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Photo by Michael Shain
Constitutional convention opponents raised around $3 million to prevent a proposed state revision from going through.
By Naeisha Rose

Opponents of a Constitutional Constitution reigned victorious on Election Night in killing Proposal 1, a referendum to change New York State’s charter, by spending more than $3 million on the Vote NO campaign. The defeat drew the ire of proponents who wanted a revised document.

Financial disclosures from the state board of Elections show Vote NO challengers raised $3.16 million to stop what was genially called a Con Con and spent $1.93 million in literature and television advertisements to prevent a possible state convention.

In comparison, supporters from the Committee for a Constitutional Convention and NY People’s Convention collected $547,000 and spent $494,000 on posters and bumpers stickers, nearly six times less than what their rivals disbursed, according to the BOE.

New Yorkers Against Corruption, the bipartisan coalition that led the way in the Vote NO movement, brought together Democratic and GOP legislators, abortion and anti-abortion advocates, and unions consisting of police officers and teachers alike.

NYAC members feared lobbyists who wanted a Con Con because they could try to wipe out workers’ rights, along with their benefits and pensions guaranteed under the current Constitution and that it could cost an estimated $300 million, according to their website. They looked no further than other states like Wisconsin, Arizona and Kansas, which became Right-to-Work bastions, which have weakened unions.

The United Federation of Teachers was one of the backers behind a Vote NO initiative.

“This is a win for workers and people saying, ‘Enough is enough — we’re not going to let big money get involved here,’” said Michael Mulgrew, president of the UFT. “It was workers coming together, working really hard, communicating with each other and communicating with the public to make New York understand what a constitutional convention is.”

The New York State United Teacher’s President Andy Pallotta agreed.

“New York saw what happens when labor organizes, mobilizes and acts as one to protect working people,” Pallotta said. “NYSUT and other unions educated voters and turned them out in force to defeat what would have been a taxpayer-funded boondoggle that put the rights we all enjoy at risk.”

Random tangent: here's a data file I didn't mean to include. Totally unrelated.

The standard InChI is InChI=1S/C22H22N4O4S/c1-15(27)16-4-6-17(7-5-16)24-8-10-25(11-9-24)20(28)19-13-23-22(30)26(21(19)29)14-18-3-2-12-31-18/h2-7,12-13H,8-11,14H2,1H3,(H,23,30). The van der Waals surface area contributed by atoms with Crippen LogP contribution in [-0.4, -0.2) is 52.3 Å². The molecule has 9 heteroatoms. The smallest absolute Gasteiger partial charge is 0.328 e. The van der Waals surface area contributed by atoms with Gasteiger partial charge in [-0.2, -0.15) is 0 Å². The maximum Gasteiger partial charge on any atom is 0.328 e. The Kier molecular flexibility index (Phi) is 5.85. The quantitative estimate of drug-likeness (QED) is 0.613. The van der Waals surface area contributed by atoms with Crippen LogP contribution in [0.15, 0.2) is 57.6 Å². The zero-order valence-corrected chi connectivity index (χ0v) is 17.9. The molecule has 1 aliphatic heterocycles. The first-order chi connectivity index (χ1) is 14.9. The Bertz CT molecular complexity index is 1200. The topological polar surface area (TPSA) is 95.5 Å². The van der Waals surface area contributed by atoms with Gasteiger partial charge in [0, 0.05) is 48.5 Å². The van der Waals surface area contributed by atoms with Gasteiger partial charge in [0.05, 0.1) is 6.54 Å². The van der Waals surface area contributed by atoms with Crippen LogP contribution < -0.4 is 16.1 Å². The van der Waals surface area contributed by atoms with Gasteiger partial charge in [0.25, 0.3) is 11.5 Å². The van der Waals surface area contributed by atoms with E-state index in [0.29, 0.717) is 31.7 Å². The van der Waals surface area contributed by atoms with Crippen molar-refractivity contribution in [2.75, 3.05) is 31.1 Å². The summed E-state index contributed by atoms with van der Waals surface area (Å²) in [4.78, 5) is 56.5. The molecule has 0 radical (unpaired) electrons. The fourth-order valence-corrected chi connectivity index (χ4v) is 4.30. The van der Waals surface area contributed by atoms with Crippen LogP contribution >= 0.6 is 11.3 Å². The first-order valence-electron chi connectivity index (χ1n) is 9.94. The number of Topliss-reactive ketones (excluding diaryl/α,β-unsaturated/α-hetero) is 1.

The promoters for a Constitutional Convention, like the Committee for a Constitutional Convention and NY People’s Convention hoped that a modernized state charter would end gerrymandering, improve New York’s education system, strengthen women’s rights, fix immigration policies, and advance the legal system.

The lost opportunity to fast track legislation that could have done all those things through a convention only galvanized the leaders who wanted a Con Con to hold the 213 Senate and Assembly members, as well as Gov. Andrew Cuomo to task as they vie for re-election in 2018.

“The defeat of the Constitutional Convention is a triumph for all of the enemies of reform in Albany: Andrew Cuomo, the political bosses in the state Legislature, and the lobbyists and special interests who thrive in New York’s pay for play culture of corruption,” said Bill Samuels, the founder of NY People’s Convention.

“The incredible coalition that came together around the YES vote will continue to challenge the dysfunctional status quo in Albany and fight for the people of New York. As for the groups that spent so many millions of dollars pushing for a NO vote, the burden now falls upon them to prove that they can actually bring about positive change in Albany through the legislative process and to demonstrate the capacity not just to scare New Yorkers, but to empower them,” Samuels said.

Reach reporter Naeisha Rose by e-mail at nrose@cnglocal.com or by phone at (718) 260–4573.

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